USA Today spotlights the smart electric grid funded by the House bill: “Consumers with smart digital meters can better manage their electricity consumption and reduce their monthly bills. And utilities can more nimbly control the electricity that flows over their wires to prevent outages such as the 2003 Northeast blackout … wind and solar farms are planned for remote reaches such as the blustery Plains states and Arizona desert. But there aren’t enough high-voltage lines to zap the power to coastal or Midwest urban centers. That’s a problem: Many states impose renewable energy mandates. Some states, meanwhile, don’t want their residents to pay for lines they believe will spoil their rustic byways while largely benefiting neighboring states.”
Buy American Battle
Eyes on Trade’s Brandon Wu counterspins companies opposing the “Buy America” provision: “…it’s worth noting now that companies like Caterpillar, who are arguing strenuously against these provisions, have moved much production overseas. What’s more, the arguments being made are specious: the Buy America piece of the stimulus package simply extends existing law, rather than being some kind of brand-new nefarious protectionist scheme. The original Buy America Act was part of the 1982 Surface Transportation Assistance Act, and requires that U.S. steel and iron be used for federal and state transportation infrastructure projects.”
Obama to Sign Pro-Union Executive Orders
The first will require federal contractors holding contracts above $100,000 to post a “balanced notice of their employees’ rights” under the National Labor Relations Act.
This measure, which the AFL-CIO lobbied for, would reverse a Bush administration rule that required companies to post a notice informing employees that they had a right not to join a union, one labor official said. Instead, employees would be informed of their pro- and anti-union rights.
The second measure would require that, when a federal agency changes contractors, the new company first offer jobs to the nonsupervisory people who worked for the previous contractor. It would apply to contractors who provide services to federal buildings. This was the rule under President Bill Clinton, but Mr. Bush had voided it.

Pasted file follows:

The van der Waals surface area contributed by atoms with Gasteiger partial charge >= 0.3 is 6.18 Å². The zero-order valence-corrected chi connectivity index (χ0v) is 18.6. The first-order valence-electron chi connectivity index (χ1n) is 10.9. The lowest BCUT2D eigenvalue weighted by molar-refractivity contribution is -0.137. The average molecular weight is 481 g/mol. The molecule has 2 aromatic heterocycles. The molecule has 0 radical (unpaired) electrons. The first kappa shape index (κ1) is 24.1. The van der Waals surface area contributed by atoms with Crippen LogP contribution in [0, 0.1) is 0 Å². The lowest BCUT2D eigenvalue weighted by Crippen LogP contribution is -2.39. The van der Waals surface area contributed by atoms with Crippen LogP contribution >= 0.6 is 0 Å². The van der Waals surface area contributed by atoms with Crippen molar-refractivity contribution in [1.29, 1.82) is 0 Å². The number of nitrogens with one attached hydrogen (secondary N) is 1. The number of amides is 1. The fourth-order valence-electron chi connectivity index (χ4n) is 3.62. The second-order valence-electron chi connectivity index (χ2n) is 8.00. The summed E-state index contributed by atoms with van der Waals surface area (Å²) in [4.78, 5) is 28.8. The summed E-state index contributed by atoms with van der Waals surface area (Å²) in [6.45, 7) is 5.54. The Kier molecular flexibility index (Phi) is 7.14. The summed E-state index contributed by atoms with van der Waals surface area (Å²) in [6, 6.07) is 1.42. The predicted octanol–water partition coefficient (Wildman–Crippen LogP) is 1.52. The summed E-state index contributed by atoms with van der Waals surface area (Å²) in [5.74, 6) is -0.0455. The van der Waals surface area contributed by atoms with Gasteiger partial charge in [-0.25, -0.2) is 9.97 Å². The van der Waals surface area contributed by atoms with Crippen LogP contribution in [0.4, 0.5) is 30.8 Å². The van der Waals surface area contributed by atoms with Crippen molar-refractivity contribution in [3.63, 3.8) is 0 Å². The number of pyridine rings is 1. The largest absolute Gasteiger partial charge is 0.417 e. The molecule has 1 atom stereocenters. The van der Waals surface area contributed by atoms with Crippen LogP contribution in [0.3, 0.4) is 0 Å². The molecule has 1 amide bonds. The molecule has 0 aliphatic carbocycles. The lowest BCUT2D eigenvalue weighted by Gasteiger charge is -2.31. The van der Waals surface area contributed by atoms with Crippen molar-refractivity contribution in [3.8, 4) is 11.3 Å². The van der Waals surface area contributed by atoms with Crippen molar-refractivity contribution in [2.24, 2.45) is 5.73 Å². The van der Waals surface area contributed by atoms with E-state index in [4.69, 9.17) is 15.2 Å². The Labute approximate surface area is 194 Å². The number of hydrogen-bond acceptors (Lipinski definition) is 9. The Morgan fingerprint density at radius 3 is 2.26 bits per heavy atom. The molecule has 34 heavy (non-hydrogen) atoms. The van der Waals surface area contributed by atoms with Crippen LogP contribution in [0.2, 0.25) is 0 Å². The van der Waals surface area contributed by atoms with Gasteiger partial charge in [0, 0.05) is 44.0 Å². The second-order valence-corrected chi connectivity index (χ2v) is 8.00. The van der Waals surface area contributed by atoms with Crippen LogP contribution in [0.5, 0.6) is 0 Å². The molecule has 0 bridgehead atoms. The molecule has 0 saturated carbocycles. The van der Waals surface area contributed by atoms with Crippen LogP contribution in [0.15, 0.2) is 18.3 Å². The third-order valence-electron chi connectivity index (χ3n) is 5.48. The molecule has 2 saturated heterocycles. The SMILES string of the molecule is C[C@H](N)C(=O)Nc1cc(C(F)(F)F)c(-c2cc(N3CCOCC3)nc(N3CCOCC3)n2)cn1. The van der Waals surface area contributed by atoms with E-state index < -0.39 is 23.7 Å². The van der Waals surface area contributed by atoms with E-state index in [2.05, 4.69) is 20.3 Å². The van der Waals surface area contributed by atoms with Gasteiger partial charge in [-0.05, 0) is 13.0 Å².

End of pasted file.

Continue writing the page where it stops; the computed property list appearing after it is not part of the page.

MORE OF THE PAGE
Finally, Mr. Obama will prevent federal contractors from being reimbursed for money they spend to “support or deter their employees’ exercise of their right to form unions and engage in collective bargaining.”
Meanwhile, LA Times updates on the Solis nomination for Labor Secretary: “Solis’ nomination has been in limbo since Jan. 9, when she failed to impress Republican senators during a confirmation hearing before the Health, Education, Labor and Pensions Committee, chaired by Sen. Edward M. Kennedy (D-Mass). The committee has taken no action on her appointment and has none scheduled. In Solis’ camp, frustration is mounting … The top Republican on the labor committee, Sen. Michael B. Enzi (R-Wyo.), has sent other questions to Solis and is awaiting answers. The White House said Solis had responded to more than 15 sets of written questions from the committee. A Democratic committee aide said Solis’ appointment was being delayed while Republicans reviewed her replies. No date for a committee vote has been set, but an Obama spokesman on Thursday described the nomination as ‘on track.’”
SCHIP Done, Health Care For All Next
W. Post: “The Senate overwhelmingly approved legislation yesterday to provide health insurance to 11 million low-income children, a bill that would for the first time spend federal money to cover children and pregnant women who are legal immigrants.”
Lou Dobbs’ tears taste even better
D-Day: “This is a start on health care reform. It’s still fulfilling only part of the promise of the 2004 Kerry campaign, but it’s a start. Getting 4 million kids health insurance is not trivial. Hopefully we can build on this and get a comprehensive solution that is the only way to bring down costs. Henry Waxman is optimistic.”
Krugman makes the case for “Health Care Now!”